The Tony Awards celebrated the best of Broadway on Sunday night, in a ceremony that kicked off with a star-filled musical number from host James Corden and ended with big wins for Hadestown and The Ferryman. But TV cameras and red carpet photographers didn’t capture all of the night’s memorable moments before, during, and after the big show.
EW and PEOPLE were at the 73rd annual Tonys, seated in the Radio City Music Hall audience and backstage in the press room as the show went on. Here’s some of what you didn’t get to see if you were watching at home.
Hot mic moment! Corden’s microphone was streaming loud and clear into the press room minutes before the show actually started. Patient journalists could hear him warming up for the big opening number, singing through the lyrics and melodies.
There was another historic Tonys win. Before Ali Stroker made history Sunday as the first actor who uses a wheelchair to be nominated for and win a Tony Award, there was another first for the history books. When Nevin Steinberg and Jessica Paz picked up their prize for Best Sound Design of a Musical for Hadestown as awards were being handed out ahead of the official telecast, Steinberg called out that his collaborator was the first woman to be nominated, and then win, in that category. (Watch the full speech online now.)
A touching speech from Best Choreography winner Sergio Trujillo. Trujillo also picked up his Tony for his work on the show Ain’t Too Proud – The Life and Times of the Temptations early in the night and got a standing ovation for his acceptance speech, in which he said he came to New York 30 years ago as an “illegal immigrant” and told “all those Dreamers out there” that “the American dream is still alive — you just have to keep on fighting, because change will come.”
“Commercial Break Karaoke” happened. There were no carpools in sight, but Corden still got a few stars to buckle up and sing for the Radio City crowd, just as he did when he first hosted the Tonys in 2016. Ben Platt stood up for the first round and sang “Tomorrow” from Annie. During a later break, In the Heights alums Anthony Ramos and Christopher Jackson teamed up for “96,000” from that Tony-winning musical. But the best one came last, when Billy Porter earned a standing ovation for singing “Everything’s Coming Up Roses” from Gypsy. (Hey, CBS, put these online in full so everyone else can see!)
And while it all went well during the actual telecast, at rehearsals the bit was a disaster — with the piano player not being able to hear Corden’s cues. After a messy first try — in which a brave attendee sang “Alexander Hamilton” from Hamilton — Corden kept things light. “Let’s go backstage and figure out what the f— that was,” he joked to producers.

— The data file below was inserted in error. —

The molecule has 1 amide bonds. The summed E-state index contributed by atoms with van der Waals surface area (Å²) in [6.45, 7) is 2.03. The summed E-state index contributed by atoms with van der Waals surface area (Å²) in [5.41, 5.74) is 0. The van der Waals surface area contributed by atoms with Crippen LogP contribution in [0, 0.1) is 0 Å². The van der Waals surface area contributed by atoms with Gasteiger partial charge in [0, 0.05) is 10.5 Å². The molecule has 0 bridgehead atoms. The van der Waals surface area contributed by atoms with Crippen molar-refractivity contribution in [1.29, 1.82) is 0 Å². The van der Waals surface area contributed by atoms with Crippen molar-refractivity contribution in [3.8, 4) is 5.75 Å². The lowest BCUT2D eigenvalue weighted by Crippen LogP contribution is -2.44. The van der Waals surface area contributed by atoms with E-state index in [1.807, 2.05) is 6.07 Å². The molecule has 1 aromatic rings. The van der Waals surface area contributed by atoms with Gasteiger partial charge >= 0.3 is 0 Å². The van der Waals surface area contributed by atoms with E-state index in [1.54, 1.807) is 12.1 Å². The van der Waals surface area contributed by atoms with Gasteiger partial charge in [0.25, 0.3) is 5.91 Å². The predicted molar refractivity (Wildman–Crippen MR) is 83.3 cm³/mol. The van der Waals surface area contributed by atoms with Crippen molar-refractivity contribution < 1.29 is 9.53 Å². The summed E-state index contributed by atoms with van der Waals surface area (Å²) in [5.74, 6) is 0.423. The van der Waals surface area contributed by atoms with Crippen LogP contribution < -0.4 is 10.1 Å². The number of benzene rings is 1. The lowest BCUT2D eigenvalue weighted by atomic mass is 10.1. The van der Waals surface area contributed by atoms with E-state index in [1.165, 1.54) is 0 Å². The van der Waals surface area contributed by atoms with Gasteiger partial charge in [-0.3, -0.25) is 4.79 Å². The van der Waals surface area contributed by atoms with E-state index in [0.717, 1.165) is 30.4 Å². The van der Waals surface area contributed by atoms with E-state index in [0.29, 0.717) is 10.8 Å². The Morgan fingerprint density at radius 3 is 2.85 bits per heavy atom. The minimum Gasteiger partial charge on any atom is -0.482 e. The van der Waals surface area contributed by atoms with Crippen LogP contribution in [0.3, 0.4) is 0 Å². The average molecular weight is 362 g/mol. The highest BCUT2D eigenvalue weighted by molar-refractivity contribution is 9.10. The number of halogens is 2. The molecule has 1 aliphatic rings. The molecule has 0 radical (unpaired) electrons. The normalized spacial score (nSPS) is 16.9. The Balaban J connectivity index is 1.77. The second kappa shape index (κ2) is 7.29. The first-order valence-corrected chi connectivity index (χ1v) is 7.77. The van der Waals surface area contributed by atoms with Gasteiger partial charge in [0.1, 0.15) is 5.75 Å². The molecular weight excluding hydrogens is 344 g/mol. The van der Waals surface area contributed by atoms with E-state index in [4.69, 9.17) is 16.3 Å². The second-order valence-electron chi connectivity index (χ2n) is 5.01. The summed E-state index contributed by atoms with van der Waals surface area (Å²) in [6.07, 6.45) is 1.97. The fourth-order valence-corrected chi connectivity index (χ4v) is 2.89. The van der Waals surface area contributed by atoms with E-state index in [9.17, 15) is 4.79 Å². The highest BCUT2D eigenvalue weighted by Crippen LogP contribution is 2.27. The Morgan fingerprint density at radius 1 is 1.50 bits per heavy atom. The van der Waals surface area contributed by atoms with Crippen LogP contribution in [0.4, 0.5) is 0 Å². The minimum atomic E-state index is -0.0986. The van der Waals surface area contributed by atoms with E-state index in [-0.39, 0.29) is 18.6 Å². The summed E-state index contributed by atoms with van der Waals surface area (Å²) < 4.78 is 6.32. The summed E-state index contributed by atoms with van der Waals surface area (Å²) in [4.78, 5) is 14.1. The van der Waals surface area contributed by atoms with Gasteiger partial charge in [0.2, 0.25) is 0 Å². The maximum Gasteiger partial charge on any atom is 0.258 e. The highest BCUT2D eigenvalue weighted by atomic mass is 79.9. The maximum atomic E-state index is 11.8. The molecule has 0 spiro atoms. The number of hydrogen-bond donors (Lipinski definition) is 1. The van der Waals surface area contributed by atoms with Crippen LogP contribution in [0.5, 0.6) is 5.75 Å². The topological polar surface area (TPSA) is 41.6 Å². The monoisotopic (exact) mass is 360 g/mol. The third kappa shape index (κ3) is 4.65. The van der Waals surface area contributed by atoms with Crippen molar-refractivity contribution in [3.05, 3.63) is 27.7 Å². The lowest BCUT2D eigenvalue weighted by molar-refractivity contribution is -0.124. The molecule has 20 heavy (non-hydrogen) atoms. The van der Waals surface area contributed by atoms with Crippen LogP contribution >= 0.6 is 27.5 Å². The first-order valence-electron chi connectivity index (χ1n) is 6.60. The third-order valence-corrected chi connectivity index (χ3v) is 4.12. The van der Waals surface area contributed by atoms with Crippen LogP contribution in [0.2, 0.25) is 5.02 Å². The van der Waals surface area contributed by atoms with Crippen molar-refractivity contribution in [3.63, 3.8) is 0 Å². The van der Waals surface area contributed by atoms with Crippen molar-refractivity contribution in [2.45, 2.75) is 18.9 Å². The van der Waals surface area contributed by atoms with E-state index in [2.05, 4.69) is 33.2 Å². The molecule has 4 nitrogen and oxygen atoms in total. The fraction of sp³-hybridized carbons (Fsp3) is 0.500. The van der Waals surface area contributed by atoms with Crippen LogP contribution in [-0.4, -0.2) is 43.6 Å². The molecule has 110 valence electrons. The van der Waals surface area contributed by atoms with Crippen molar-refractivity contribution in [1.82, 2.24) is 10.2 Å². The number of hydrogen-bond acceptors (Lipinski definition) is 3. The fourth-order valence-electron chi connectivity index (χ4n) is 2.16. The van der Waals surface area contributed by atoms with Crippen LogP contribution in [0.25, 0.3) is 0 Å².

Audra vs. Laura, Round 1. One of the funniest bits of the night came when Audra McDonald and Laura Linney hilariously fought, in a bit that Corden and company crafted to push back against the “too nice” image associated with the Broadway community. The camera cut away when the two actresses got up in one another’s face on TV, but in rehearsal, their feud ended in a hug. It also got a little more violent, with McDonald taking off her shoe and holding it as a prop weapon.
Winning a Tony is…tiring! Tony winner Bertie Carvel (Featured Actor in a Play, Ink) started fading in the press room. “It’s exhausting,” he said of the awards rush. “My adrenaline ended about 20 minutes ago, so if I look tired, it’s ’cause I am.”
Bryan Cranston might need a Broadway break. Both times Cranston made it to Broadway (playing Lyndon B. Johnson in All the Way and Howard Beale in Network), he picked up Tonys. But it might be a while before he returns again. “It drains the hell out of me, it really does,” he told reporters in the press room. “I seem to be attracted to really damaged characters. I keep thinking of a comedy where I’m sipping tea and I’m like, ‘That’ll be nice.’ But unless something really catches me, I’m attracted to that damage. I have to go recuperate and then come back!”
You could buy your own Tonys swag…or just grab a free keepsake. Yes, there was Tony Awards merch on sale at Radio City. Attendees could pick up a shirt that said “Future Tony Winner,” a blanket with the Tonys logo, or small souvenirs like magnets and pins. But if those didn’t strike you, everyone got a Playbill — just like any other Broadway show! — they could take home as a memento.
On to the after-parties! The official Tonys gala is held at the nearby Plaza Hotel, where well-wishers could be seen surrounding James Corden — perhaps congratulating him on his hosting stint? — and other Tony nominees and winners like Stephanie J. Block, Jeremy Pope, and Heidi Schreck were seen mingling, eating, and celebrating.
And while The Prom may have gone home empty-handed at Sunday’s show, the energy at Haswell Green’s — where the musical had its official after-party — was still strong. “We’ve all been around enough to know it’s not about awards,” star Christopher Sieber told PEOPLE. “The show is about love, acceptance, tolerance. We win eight times a week when audiences come to see it.” Sieber also noted the impact of the show’s same-sex kiss, which was televised as part of the show’s Tony performance. “I am that kid,” the out actor said, when asked what it might be like seeing that as a child. “I was just as moved today by it as I would have been if I saw it then.”
Further uptown, Broadway PR firm O&M’s annual bash at the Carlyle Hotel was packed with stars and still going in the early hours of the morning. We spotted Laurie Metcalf, Ben Platt, Judith Light, Jesse Tyler Ferguson, Beanie Feldstein, and Zachary Quinto, among others — plus Darren Criss, who took a seat behind a piano to sing Elton John’s “Tiny Dancer” as partygoers looked on.